Victory Has Its Price
I knew I was in trouble when my fingers started smoking.
It was the biggest competition of my life, and I’d been determined to win. I started playing piano when I was two and a half, my hands so small I could barely reach from one key to the next. And I was good. I was always better than even the kids several years older, and it wasn’t just because I practiced more, though I did. I was different.
By the time I was twelve, if I entered a competition most of the other kids dropped out. Most of them wouldn’t talk to me, either. Word on the playground was that I had sold my soul to the devil for a super-human ability to play piano.
I would have, but I hadn’t. Wherever the talent came from, I didn’t buy it. It felt like I was born knowing how to play. The thing was, I didn’t know if it was normal or totally weird. I knew most kids didn’t feel that way, but did the great ones? Did they fight their way through a clumsy childhood and only gradually discover their talent, like my teacher said he’d done, or did they just come with it ready-made, as I seemed to have?
My mother was too proud of me to wonder at any of it. She’d wanted to be a concert pianist, but an early onset of arthritis had ruined that plan. She could still play, but not at that level. And when she had me, it was like all her skill, and all her longing, poured through me. She taught me herself until I was six, then found the best teacher in San Francisco to take over. When I was fourteen, I graduated from the Conservatory, and we moved to New York so I could go to Julliard.
If I couldn’t play it was like a physical pain. The move across the country nearly killed me. We drove, so it took days. I only made it because Mom stopped in Denver and bought a portable keyboard. After that, I sat in the back seat and played, with headphones so I wouldn’t distract her from driving. The sound was awful, and the touch ghastly, but it was a keyboard, and I could breathe again.
By the time I’d completed my first year at Julliard, I knew I wasn’t normal. Even there, where no one was a dilettante, I felt like the only one who really served the music. I thought the others didn’t care, because sometimes they took a day off to go to the beach, or stood in the hall for half an hour chatting when they should have been practicing. I couldn’t do that. These were the most driven young musicians in America, and I made them look like a bunch of lazy bums. At first I found that exciting.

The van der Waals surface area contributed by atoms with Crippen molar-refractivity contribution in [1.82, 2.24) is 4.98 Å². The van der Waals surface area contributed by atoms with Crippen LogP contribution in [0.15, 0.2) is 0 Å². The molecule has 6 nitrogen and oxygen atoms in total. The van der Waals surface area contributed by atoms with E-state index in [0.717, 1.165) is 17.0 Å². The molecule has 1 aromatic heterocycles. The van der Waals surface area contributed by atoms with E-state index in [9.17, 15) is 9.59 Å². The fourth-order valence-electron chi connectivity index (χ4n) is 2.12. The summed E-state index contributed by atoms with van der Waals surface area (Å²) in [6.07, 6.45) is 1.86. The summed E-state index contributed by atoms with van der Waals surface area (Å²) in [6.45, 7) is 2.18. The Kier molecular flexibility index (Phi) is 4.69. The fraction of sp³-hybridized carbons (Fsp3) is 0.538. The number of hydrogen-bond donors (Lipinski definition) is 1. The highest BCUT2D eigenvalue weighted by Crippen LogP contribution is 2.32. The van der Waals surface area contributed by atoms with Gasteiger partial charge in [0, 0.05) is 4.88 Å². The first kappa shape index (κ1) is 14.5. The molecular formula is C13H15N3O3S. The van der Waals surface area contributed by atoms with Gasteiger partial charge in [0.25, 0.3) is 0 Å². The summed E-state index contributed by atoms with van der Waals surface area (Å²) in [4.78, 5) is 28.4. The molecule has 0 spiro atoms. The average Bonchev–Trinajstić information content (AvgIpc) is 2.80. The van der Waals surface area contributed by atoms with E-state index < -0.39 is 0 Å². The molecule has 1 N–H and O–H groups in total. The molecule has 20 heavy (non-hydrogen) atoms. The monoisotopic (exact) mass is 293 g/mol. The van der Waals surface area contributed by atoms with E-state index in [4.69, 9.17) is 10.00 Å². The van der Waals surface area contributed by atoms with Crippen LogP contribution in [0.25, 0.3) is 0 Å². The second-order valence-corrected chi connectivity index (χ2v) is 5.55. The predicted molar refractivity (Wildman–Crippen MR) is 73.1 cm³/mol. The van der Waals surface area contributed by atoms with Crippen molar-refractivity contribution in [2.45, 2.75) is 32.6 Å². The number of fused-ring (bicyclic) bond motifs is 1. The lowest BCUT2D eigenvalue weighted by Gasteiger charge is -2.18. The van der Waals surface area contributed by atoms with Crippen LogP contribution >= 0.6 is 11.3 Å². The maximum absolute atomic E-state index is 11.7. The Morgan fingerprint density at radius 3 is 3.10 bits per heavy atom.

But when I was sixteen I started to see what I really was—and to realize just how much trouble I was in. Maybe I hadn’t sold my soul to the devil for this music. But I became convinced that someone had.
Then I entered The Competition. With capitals, because it was the biggest, most prestigious event anywhere, and if I won, I was set for life, pretty much. And I was sixteen.
And for the first time in my life, I had fallen in love with something besides a piano. He was a musician, of course—English Horn, if you must know—but he was really cute, and he would come by my practice room and try to get me to come out for coffee or a drink or whatever.
So here was a gorgeous guy asking me out, one I could really talk to about music, and I couldn’t go. I mean I literally couldn’t go. It had reached the point that if I left the practice room during the day I started to sweat, like a panic attack. I was still going home to eat and sleep, but if I tried to just go have fun I could tell I would totally freak out.
I told myself—and him—that it was on account of the big Competition coming up. He totally got that, and said he could wait. Part of me knew it wasn’t just that, though. The piano had a grip on me that was sucking my life out, and I didn’t dare even tell anyone, because they’d say I was crazy and probably lock me up without a piano, and I’d die.
The night of the Competition proved I was right about the piano. It was agony to sit behind the stage while the other contestants played. They were good, but all I could think about was my turn. Well, that was normal. No one competing at those things is there to listen to the music. But what I felt was different. My whole body ached to take over the keyboard, to play the music like it had never been played.
When my turn came at last, I walked out onto the stage, made my bow, and slid onto the piano bench. I smoothed my long gown, adjusting everything just right. Then I bowed over the keys for a moment, until I felt the power in me, a tingling from toes to fingertips. I raised my head and began to play.
It was like I was possessed. Even I had never played so well. It was not until my fingers started to smoke, like I said, that I realized how much trouble I was in. It was exactly like I was possessed. I had wanted to be the best, and I was.
I couldn't stop.
Music was burning me up, and I couldn’t stop.
©Rebecca M. Douglass 2014